When all is said and done the Fiat 500 Abarth is a fun car to drive. It lacks the fundamentally solid underpinnings of its biggest competitor and therefore lacks that car's refinement, feedback and speed, but it's still a kick.
ComfortThe Abarth's ride comfort is better than a Mini Cooper S with the Sport package, but because there's little else to compare it to, it's difficult to quantify. Overall, considering its abilities, comfort is good.
Comfort is good, lateral support is lacking for a car with high cornering limits.
Dual-rate front dampers provide a reasonably comfortable ride. Spring rates aren't off-the-charts stiff, either.
The Abarth's exhaust is quite loud, but it adds character and it doesn't drone miserably on the freeway.
InteriorInterior details are a bit flashy, but add a level of detail and character only found in -- you guessed it -- a Mini Cooper.
Getting automatic climate control means there's not a single knob on the Abarth's dash -- a big mistake.
Wide-opening doors are a good thing. As are tall, upright seats.
Sunroof-equipped cars compromise headroom. Rear seat space is limited.
Being tall and having upright seats gives the Abarth good visibility.
There's room for soft bags behind the rear seats without folding. Carrying anything larger will mean folding the rear seats flat.
PerformanceAbarth model is far quicker than the base 500. Engaging to drive quickly and reasonably well behaved. Still, shows its B-segment roots when driven to its limits.
Brisk out of the hole with ample tire-roasting torque.
Squirms around more than we'd prefer during full-ABS stops, but remains stable.
Steering effort changes for the better with use of "sport" mode.
Good enough to hang with its primarly competition in our instrumented tests.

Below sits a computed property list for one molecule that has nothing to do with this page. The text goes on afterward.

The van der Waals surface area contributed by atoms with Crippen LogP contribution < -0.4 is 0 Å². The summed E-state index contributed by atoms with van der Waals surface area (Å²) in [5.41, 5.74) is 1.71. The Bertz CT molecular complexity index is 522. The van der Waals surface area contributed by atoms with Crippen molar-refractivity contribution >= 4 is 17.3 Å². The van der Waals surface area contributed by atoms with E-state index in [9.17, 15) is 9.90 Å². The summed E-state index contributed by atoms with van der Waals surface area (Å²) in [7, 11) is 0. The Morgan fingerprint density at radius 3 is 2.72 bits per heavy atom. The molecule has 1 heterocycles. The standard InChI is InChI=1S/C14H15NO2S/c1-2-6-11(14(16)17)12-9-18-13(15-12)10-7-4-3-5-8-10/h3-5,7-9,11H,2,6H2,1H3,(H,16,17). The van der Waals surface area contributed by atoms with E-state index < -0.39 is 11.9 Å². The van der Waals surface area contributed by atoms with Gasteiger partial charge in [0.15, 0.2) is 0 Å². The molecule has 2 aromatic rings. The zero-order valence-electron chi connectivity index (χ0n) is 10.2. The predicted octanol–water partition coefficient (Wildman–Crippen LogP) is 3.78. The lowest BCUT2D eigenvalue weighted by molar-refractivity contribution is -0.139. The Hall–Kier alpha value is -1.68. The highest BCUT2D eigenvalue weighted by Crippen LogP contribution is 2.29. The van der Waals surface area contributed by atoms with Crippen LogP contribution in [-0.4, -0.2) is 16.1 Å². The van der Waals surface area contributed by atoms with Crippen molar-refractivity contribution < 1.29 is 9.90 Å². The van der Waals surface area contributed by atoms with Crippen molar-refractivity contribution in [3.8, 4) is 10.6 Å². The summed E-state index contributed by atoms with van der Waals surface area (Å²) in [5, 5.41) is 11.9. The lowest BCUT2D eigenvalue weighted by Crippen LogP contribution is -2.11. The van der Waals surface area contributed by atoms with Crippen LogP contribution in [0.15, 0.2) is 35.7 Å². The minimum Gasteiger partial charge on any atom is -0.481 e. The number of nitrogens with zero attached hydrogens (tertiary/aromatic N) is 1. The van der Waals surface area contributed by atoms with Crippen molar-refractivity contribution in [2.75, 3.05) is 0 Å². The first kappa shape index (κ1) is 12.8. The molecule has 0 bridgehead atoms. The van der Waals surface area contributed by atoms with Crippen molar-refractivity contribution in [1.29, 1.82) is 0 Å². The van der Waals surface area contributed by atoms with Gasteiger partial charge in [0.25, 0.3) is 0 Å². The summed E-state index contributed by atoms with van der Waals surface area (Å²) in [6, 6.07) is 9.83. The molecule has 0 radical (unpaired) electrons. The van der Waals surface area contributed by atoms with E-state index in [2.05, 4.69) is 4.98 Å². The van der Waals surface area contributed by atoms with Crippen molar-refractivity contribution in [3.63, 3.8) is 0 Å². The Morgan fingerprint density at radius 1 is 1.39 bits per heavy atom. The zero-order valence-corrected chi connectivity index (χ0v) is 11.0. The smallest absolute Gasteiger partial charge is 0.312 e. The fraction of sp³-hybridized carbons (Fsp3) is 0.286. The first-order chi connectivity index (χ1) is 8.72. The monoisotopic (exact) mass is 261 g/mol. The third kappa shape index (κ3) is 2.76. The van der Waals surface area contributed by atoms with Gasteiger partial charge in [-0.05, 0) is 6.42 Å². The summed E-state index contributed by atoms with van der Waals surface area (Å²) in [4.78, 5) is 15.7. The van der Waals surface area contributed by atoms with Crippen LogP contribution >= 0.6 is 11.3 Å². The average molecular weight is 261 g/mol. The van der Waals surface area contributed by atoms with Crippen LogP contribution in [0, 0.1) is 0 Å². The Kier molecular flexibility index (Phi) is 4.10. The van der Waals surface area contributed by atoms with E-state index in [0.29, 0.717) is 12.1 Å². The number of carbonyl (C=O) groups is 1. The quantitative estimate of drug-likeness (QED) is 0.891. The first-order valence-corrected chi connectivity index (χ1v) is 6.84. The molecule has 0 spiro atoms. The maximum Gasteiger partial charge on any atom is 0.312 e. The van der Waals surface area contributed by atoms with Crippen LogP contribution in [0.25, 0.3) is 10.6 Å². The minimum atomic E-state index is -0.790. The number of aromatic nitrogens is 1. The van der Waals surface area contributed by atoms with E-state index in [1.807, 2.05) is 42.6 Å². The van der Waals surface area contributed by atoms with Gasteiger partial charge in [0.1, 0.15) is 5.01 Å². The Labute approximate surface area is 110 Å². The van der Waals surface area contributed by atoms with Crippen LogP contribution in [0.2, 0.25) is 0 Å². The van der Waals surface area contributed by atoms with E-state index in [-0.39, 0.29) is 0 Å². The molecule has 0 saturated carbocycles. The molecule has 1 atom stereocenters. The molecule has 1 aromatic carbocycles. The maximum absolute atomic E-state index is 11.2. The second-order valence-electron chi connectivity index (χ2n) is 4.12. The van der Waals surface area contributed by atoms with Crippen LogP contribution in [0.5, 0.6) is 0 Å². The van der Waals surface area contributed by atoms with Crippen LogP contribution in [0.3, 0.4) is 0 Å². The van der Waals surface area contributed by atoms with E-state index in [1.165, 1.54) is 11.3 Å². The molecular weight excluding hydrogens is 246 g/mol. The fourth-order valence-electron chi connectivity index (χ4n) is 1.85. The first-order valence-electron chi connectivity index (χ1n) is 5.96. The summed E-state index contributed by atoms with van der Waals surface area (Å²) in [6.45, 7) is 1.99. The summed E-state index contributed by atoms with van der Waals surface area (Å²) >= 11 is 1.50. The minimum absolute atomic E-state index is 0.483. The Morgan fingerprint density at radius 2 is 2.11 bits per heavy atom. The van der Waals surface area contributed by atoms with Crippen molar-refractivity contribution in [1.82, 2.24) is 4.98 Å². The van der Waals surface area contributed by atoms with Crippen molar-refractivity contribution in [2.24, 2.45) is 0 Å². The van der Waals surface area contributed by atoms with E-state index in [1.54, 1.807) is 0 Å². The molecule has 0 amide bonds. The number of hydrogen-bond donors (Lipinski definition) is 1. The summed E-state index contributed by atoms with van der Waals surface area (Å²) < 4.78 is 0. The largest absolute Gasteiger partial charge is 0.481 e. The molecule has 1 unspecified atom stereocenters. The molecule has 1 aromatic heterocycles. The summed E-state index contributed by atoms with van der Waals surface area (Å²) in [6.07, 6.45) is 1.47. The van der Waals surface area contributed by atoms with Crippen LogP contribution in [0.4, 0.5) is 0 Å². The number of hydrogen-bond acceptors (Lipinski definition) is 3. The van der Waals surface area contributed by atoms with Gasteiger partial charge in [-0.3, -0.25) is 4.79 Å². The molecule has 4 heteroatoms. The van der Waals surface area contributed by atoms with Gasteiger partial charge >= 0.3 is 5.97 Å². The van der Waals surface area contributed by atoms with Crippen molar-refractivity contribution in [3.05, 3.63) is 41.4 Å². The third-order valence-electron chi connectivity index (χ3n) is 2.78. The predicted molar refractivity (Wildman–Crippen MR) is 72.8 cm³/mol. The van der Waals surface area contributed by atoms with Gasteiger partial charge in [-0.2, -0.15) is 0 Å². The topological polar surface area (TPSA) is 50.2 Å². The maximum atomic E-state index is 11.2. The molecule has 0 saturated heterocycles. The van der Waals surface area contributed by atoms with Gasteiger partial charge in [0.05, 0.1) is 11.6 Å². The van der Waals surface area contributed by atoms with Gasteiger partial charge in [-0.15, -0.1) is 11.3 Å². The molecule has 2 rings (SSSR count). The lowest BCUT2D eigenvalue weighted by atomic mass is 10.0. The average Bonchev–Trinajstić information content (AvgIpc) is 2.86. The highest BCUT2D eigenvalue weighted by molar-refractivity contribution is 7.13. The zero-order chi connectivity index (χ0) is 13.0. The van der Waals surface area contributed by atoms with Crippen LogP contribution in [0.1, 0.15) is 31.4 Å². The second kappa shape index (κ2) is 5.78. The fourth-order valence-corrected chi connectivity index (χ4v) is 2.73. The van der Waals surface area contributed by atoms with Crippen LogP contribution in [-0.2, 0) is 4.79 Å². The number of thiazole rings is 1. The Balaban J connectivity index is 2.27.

Not refined, but still quite fun.
ValueValue is the Abarth's shortcoming. For this much money you can get either more performance or a nicer -- if more subdued -- car.
Build Quality (vs. $)
The Abarth doesn't feel or look like a premium car inside like the Mini Cooper.
You'll pay more if you want the most desirable features like 17-inch wheels, navigation and Abarth badging.
Fully optioned the 500 Abarth hits almost $27,000, which is too much for this car.
Good EPA ratings of 28 city/34 highway are encouraging. A 22 mpg combined average in our (admittedly heavy footed) testing is only OK.
The 4-year/50,000 mile warranty is decent, and includes roadside assistance for that time period.
A big unknown. There's no North American track record to work from. On the other hand, oil changes and wear items like brake pads are covered for the first 3 years/36,000 miles
Fun To DriveBeing fun to drive is the Abarth's biggest selling point. It makes good sounds, squirts effortlessly between corners and manhandles traffic. Yes, it's fun.
Plan on being looked at in the Abarth. If that's your thing, this car will achieve it. If not, look elsewhere.
There's planty of personality here. It's quirky, unusual, fun and loud in every way.